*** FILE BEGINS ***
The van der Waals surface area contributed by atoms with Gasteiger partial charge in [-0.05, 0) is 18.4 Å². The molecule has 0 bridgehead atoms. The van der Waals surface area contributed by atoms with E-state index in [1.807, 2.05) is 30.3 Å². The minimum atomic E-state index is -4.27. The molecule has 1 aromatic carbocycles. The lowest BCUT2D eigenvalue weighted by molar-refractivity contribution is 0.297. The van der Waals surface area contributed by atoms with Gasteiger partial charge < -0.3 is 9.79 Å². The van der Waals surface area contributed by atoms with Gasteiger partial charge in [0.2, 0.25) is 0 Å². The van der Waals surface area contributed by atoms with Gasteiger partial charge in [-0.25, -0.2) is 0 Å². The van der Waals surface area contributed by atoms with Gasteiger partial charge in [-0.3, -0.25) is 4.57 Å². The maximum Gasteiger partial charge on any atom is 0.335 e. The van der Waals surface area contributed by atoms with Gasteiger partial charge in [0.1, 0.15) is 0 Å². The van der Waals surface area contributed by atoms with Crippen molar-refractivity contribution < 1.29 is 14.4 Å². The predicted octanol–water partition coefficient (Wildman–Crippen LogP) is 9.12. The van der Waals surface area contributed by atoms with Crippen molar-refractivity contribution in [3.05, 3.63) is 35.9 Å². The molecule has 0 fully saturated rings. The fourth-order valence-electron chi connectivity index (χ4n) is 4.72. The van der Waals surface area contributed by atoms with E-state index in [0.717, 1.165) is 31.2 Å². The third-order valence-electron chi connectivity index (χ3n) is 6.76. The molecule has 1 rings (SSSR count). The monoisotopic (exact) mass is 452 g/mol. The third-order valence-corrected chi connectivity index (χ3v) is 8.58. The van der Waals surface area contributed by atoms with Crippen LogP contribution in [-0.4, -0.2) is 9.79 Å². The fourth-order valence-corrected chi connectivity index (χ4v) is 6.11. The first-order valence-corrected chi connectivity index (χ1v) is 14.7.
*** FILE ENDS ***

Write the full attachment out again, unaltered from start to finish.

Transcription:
The van der Waals surface area contributed by atoms with Gasteiger partial charge in [-0.05, 0) is 18.4 Å². The molecule has 0 bridgehead atoms. The van der Waals surface area contributed by atoms with E-state index in [1.807, 2.05) is 30.3 Å². The minimum atomic E-state index is -4.27. The molecule has 1 aromatic carbocycles. The lowest BCUT2D eigenvalue weighted by molar-refractivity contribution is 0.297. The van der Waals surface area contributed by atoms with Gasteiger partial charge < -0.3 is 9.79 Å². The van der Waals surface area contributed by atoms with Gasteiger partial charge in [0.2, 0.25) is 0 Å². The van der Waals surface area contributed by atoms with Gasteiger partial charge in [-0.25, -0.2) is 0 Å². The van der Waals surface area contributed by atoms with Gasteiger partial charge in [-0.3, -0.25) is 4.57 Å². The maximum Gasteiger partial charge on any atom is 0.335 e. The van der Waals surface area contributed by atoms with Gasteiger partial charge in [0.1, 0.15) is 0 Å². The van der Waals surface area contributed by atoms with Crippen molar-refractivity contribution < 1.29 is 14.4 Å². The predicted octanol–water partition coefficient (Wildman–Crippen LogP) is 9.12. The van der Waals surface area contributed by atoms with Crippen molar-refractivity contribution in [3.05, 3.63) is 35.9 Å². The molecule has 0 fully saturated rings. The fourth-order valence-electron chi connectivity index (χ4n) is 4.72. The van der Waals surface area contributed by atoms with E-state index in [0.717, 1.165) is 31.2 Å². The third-order valence-electron chi connectivity index (χ3n) is 6.76. The molecule has 1 rings (SSSR count). The monoisotopic (exact) mass is 452 g/mol. The third-order valence-corrected chi connectivity index (χ3v) is 8.58. The van der Waals surface area contributed by atoms with Crippen LogP contribution in [-0.4, -0.2) is 9.79 Å². The fourth-order valence-corrected chi connectivity index (χ4v) is 6.11. The first-order valence-corrected chi connectivity index (χ1v) is 14.7.